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Caring for Older Adults with Multiple Myeloma

  • Advances in Hematologic Malignancies Issue 6, Spring 2017
  • Advances in Hematologic Malignancies Issue 6, Spring 2017

    Jacob Laubach, MD, MPP, Clinical Director, Jerome Lipper Multiple Myeloma Center

    Jacob Laubach, MD, MPPJacob Laubach, MD, MPP

    With a median age at diagnosis of 71 years, multiple myeloma is a condition that primarily affects older individuals. As is true of other hematologic malignancies, there are distinct challenges associated with management of myeloma in older individuals, who are more likely to have coexisting medical conditions and to develop chemotherapy-related toxicities, and are thus less likely to experience long-term benefits from treatment.

    At the same time, it is clearly recognized that older patients are heterogeneous in terms of their health and fitness. It’s thus imperative to individualize treatment plans, and along these lines prospective assessments of fitness vs. frailty in older patients may be quite useful. Indeed, in a recent analysis by the International Myeloma Working Group, a Geriatric Assessment of frailty was predictive of both overall survival and chemotherapy-related toxicity.

    Our group has been very active in the development of new agents and treatment regimens that will favorably impact the care of older patients. We collaborated with colleagues at Massachusetts General Hospital in a clinical trial evaluating a modified version of lenalidomide-bortezomib-dexamethasone (i.e., RVD) therapy with dose and schedule tailored for older individuals with newly-diagnosed myeloma. We found that with adjustments to standard RVD, chemotherapy-related toxicity could be reduced without compromising the effectiveness of the regimen.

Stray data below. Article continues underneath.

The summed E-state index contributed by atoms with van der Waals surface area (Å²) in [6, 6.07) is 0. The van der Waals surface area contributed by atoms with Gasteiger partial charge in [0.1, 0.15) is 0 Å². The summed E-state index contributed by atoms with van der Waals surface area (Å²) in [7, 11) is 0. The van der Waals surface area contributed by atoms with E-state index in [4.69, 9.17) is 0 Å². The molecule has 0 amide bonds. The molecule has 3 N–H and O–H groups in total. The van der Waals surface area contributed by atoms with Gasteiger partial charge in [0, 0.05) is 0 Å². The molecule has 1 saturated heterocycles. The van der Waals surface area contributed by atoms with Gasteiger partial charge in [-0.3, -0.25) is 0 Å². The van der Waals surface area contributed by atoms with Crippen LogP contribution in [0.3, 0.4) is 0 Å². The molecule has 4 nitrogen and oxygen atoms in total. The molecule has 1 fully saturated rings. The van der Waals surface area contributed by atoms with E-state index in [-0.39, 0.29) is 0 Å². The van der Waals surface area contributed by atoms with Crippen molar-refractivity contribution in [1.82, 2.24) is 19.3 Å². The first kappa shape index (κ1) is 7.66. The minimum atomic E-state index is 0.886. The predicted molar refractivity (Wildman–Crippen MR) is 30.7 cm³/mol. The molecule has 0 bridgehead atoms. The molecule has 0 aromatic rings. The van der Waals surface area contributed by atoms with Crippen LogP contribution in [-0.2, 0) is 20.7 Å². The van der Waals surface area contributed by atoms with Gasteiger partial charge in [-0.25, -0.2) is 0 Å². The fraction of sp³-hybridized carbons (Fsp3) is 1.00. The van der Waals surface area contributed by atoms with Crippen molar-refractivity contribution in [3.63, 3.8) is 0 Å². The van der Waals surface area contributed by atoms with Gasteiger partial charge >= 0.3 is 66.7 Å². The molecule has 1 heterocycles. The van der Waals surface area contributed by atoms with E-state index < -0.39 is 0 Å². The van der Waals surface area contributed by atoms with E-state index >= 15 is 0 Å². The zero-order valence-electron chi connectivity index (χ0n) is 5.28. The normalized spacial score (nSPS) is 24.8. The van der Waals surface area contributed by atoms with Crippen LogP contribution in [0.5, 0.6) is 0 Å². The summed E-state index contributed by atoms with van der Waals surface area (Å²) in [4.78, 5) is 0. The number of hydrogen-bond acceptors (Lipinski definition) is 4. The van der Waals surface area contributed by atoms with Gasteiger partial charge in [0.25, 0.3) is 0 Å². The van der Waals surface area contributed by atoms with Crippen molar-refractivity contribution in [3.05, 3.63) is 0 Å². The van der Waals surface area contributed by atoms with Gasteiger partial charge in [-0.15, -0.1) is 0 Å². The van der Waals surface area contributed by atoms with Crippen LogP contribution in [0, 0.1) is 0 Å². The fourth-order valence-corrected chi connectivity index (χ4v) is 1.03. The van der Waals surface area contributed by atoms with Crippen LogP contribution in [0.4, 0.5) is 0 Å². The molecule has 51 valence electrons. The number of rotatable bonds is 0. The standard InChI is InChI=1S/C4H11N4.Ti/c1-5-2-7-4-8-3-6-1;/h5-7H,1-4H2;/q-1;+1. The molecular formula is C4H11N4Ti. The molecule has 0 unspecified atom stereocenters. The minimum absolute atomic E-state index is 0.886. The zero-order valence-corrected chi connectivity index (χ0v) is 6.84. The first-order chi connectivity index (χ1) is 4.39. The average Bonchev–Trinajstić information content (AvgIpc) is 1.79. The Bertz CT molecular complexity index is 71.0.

In addition, our group has been a lead center in the development of the first oral proteasome inhibitor, ixazomib. Because of its oral administration and favorable safety profile, ixazomib is likely to be an effective treatment option for older individuals when used in combination with other agents.

    Our group has also been a lead center for the development of the first monoclonal antibodies approved for use in myeloma, daratumumab and elotuzumab. The availability of these agents, which effectively partner with a variety of standard anti-myeloma drugs, will likely also have a favorable impact on the care of elderly individuals with myeloma.

    Looking to the future, there is great promise associated with novel immunotherapeutic approaches in myeloma, including vaccines and checkpoint inhibitors, which stand to improve patient outcomes overall, and specifically outcomes for older individuals.